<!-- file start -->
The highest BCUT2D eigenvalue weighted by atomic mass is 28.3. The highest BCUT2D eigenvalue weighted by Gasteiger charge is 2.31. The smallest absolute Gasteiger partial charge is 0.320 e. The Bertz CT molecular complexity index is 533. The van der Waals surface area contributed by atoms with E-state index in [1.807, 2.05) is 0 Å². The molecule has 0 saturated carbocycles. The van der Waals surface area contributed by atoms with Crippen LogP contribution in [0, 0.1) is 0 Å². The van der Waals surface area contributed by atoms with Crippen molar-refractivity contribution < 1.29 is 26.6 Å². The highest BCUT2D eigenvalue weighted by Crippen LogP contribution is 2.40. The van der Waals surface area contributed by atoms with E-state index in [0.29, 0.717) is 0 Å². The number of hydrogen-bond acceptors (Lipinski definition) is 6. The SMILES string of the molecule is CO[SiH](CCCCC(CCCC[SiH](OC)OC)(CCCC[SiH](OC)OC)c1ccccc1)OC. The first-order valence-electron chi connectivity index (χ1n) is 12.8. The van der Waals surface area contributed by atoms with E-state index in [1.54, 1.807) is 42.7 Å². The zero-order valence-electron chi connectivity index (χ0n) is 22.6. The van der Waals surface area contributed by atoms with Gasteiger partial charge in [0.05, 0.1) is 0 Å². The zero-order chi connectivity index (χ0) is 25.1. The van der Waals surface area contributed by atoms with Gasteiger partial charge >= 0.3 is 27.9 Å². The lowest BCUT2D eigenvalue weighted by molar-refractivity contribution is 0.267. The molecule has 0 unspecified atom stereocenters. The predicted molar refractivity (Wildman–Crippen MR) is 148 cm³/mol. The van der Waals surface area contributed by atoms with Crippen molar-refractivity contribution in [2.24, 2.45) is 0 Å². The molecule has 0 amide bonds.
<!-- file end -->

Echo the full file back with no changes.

The highest BCUT2D eigenvalue weighted by atomic mass is 28.3. The highest BCUT2D eigenvalue weighted by Gasteiger charge is 2.31. The smallest absolute Gasteiger partial charge is 0.320 e. The Bertz CT molecular complexity index is 533. The van der Waals surface area contributed by atoms with E-state index in [1.807, 2.05) is 0 Å². The molecule has 0 saturated carbocycles. The van der Waals surface area contributed by atoms with Crippen LogP contribution in [0, 0.1) is 0 Å². The van der Waals surface area contributed by atoms with Crippen molar-refractivity contribution < 1.29 is 26.6 Å². The highest BCUT2D eigenvalue weighted by Crippen LogP contribution is 2.40. The van der Waals surface area contributed by atoms with E-state index in [0.29, 0.717) is 0 Å². The number of hydrogen-bond acceptors (Lipinski definition) is 6. The SMILES string of the molecule is CO[SiH](CCCCC(CCCC[SiH](OC)OC)(CCCC[SiH](OC)OC)c1ccccc1)OC. The first-order valence-electron chi connectivity index (χ1n) is 12.8. The van der Waals surface area contributed by atoms with E-state index in [1.54, 1.807) is 42.7 Å². The zero-order valence-electron chi connectivity index (χ0n) is 22.6. The van der Waals surface area contributed by atoms with Gasteiger partial charge in [0.05, 0.1) is 0 Å². The zero-order chi connectivity index (χ0) is 25.1. The van der Waals surface area contributed by atoms with Gasteiger partial charge >= 0.3 is 27.9 Å². The lowest BCUT2D eigenvalue weighted by molar-refractivity contribution is 0.267. The molecule has 0 unspecified atom stereocenters. The predicted molar refractivity (Wildman–Crippen MR) is 148 cm³/mol. The van der Waals surface area contributed by atoms with Crippen molar-refractivity contribution in [2.24, 2.45) is 0 Å². The molecule has 0 amide bonds.